To save space and typing effort I decided to have one method that did most of the work, this method is private and there are a few public methods, which provide various ways of getting to the big method. The method which does all the work is called: Compile

Before I explain the public methods that you use to compile your code, I should explain the possible outcomes for the two main scenarios:

Compiling An Assembly 1. Do you wish to have it only in memory, or would you like it to make a dll on disk. 2. Do you want the compiler to give the new assembly references to assemblies that the current application references (this is useful when compiling simple code) OR do you want to specify which assemblies your assembly will reference.

Compiling An Executable1. Do you want the compiler to give the new executable references to assemblies that the current application references (this is useful when compiling simple code) OR do you want to specify which assemblies your executable will reference.

There are then, four overloads for compiling an Assembly and two overloads for compiling an executable. (Just to clarify: the point of these methods is to set up the compiler so it knows what to do)

CompileAssembly Overloads

Overload 1 Compile In Memory, Using Existing Assembly References

Overload 2 Compile .dll To Disk, Using Existing Assembly References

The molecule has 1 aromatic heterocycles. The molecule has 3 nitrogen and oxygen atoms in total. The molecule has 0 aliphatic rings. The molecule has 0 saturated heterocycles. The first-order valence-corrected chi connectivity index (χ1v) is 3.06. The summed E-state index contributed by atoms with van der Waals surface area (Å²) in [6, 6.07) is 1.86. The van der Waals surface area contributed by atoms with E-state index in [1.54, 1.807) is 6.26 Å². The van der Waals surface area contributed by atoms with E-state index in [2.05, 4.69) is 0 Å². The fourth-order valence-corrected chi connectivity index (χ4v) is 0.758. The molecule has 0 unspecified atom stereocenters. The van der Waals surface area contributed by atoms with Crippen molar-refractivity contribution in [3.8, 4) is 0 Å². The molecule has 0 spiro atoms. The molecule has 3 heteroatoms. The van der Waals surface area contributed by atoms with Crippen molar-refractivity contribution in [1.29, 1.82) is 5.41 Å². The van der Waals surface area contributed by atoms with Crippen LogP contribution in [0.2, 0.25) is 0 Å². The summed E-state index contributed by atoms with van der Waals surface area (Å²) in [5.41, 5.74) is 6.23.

Overload 3 Compile In Memory, Specifying Assembly References

Overload 4 Compile .dll To Disk, Specifying Assembly References

CompileExecutable Overloads

Overload 1 Use Existing Assembly References 

Overload 2 Specify Assembly References 

These six methods should provide a way of using the compiler for most jobs that we would probably want.. (I make no guarantees here!)

I havent bothered to explain these methods, purely because they have no logic involved, just set up the Compiler prior to compilation. If you do get stuck, please feel free to contact me.
Now, we get down to the hardest part The compiler itself! The method is private and will only be called from one of the above 6 methods, you may notice that each of the six methods returns the value from Compile(), yet two of the six return a CompiledExecutable object and the other four return a CompiledAssembly object. This works because Compile() returns object. Now in case you dont already know, everything inherits from the base class object. Therefore if I create either a CompiledAssembly or CompiledExecutable I can return them as an object back to the method that called Compile, and then I can recast them back to which ever type was requested.